This project aims to collate the most recent research into Fresh Produce Food Safety Risks in New Zealand, to support the wider industry and sector groups in focusing on relevant food safety risks. This project is jointly funded by NZFSSRC, MPI, and United Fresh.

The first stage was the completion of a substantial literature review prepared by the Institute of Environmental Science and Research (ESR). We will provide a summary of the findings in due course.

A group of invited industry technical experts will meet in late May to consider the project findings and over three meetings, from May-July, develop a risk ranking of food safety hazards directly relevant to the New Zealand fresh produce industry.

The project team are consulting with significant operators along the entire supply chain from seed to plate on how they rank food safety risks in their organisation. Our thanks to those organisations that shared testing data in an anonymised manner for this project.

Several issues have already been identified that the industry needs to work on, including the relative lack of data across industry. We will provide an update on this at the Hort NZ conference.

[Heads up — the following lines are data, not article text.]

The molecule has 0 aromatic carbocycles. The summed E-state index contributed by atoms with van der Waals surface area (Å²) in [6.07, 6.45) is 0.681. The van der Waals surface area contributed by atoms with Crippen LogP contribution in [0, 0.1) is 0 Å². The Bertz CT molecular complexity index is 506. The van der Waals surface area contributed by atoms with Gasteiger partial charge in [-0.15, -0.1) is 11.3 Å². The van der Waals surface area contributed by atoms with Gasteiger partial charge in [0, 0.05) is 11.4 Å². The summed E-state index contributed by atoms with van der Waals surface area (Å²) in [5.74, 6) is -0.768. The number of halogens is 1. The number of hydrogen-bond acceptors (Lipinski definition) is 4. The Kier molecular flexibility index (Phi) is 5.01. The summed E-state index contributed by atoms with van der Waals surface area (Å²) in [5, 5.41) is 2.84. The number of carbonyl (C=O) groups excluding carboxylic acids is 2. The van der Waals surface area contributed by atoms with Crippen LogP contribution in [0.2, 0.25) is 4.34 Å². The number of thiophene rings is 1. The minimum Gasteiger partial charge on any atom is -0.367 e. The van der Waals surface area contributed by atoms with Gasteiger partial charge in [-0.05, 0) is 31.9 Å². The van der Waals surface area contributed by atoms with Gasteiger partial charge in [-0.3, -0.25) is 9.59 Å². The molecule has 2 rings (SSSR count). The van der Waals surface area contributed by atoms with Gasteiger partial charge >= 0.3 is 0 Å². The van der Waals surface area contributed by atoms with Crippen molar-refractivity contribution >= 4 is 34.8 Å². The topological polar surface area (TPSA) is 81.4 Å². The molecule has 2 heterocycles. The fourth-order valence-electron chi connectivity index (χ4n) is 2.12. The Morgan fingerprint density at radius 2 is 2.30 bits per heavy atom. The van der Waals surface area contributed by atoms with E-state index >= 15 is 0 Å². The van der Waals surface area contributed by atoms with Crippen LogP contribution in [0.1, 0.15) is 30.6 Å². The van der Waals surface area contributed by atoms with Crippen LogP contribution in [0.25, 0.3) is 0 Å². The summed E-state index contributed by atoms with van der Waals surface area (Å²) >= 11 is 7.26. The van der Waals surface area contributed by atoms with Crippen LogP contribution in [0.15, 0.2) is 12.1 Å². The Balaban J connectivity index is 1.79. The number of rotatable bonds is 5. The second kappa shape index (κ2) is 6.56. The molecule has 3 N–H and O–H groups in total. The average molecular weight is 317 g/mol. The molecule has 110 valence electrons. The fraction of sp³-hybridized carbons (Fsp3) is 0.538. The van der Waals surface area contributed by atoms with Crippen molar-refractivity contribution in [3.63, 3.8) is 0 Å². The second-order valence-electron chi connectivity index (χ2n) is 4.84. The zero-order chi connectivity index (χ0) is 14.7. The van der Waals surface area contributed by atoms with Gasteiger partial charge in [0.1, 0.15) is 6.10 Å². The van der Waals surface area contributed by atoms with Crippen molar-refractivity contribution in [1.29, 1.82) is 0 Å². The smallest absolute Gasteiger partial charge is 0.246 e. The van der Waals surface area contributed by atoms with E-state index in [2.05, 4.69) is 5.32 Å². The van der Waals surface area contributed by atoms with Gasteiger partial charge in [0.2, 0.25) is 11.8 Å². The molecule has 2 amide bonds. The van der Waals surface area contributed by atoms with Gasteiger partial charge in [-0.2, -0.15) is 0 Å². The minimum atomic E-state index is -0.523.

This project will be completed in October 2021.


Challenges And Opportunities Related To Recycled Non-Permanent Packing Materials

Every food industry is grappling with the balance between sustainability and potential food safety risks associated with recycled packaging materials. Recycled materials risk being contaminated with other materials during the recycling process, which can pose severe risks to health.

NZFSSRC has championed this project, which is jointly funded by Zespri, AsureQuality, the Dairy & Meat industries and United Fresh. The project aims to gain a better understanding of the challenges and opportunities associated with the use of recycled non-permanent materials (such as cardboard) in the New Zealand food supply chain.

This project has just begun, with the objective of developing industry sector specific checklists & guidelines, for companies to follow when investigating the feasibility of using recycled packaging. This will enable informed decision making on the use of recycled material for packing and packaging.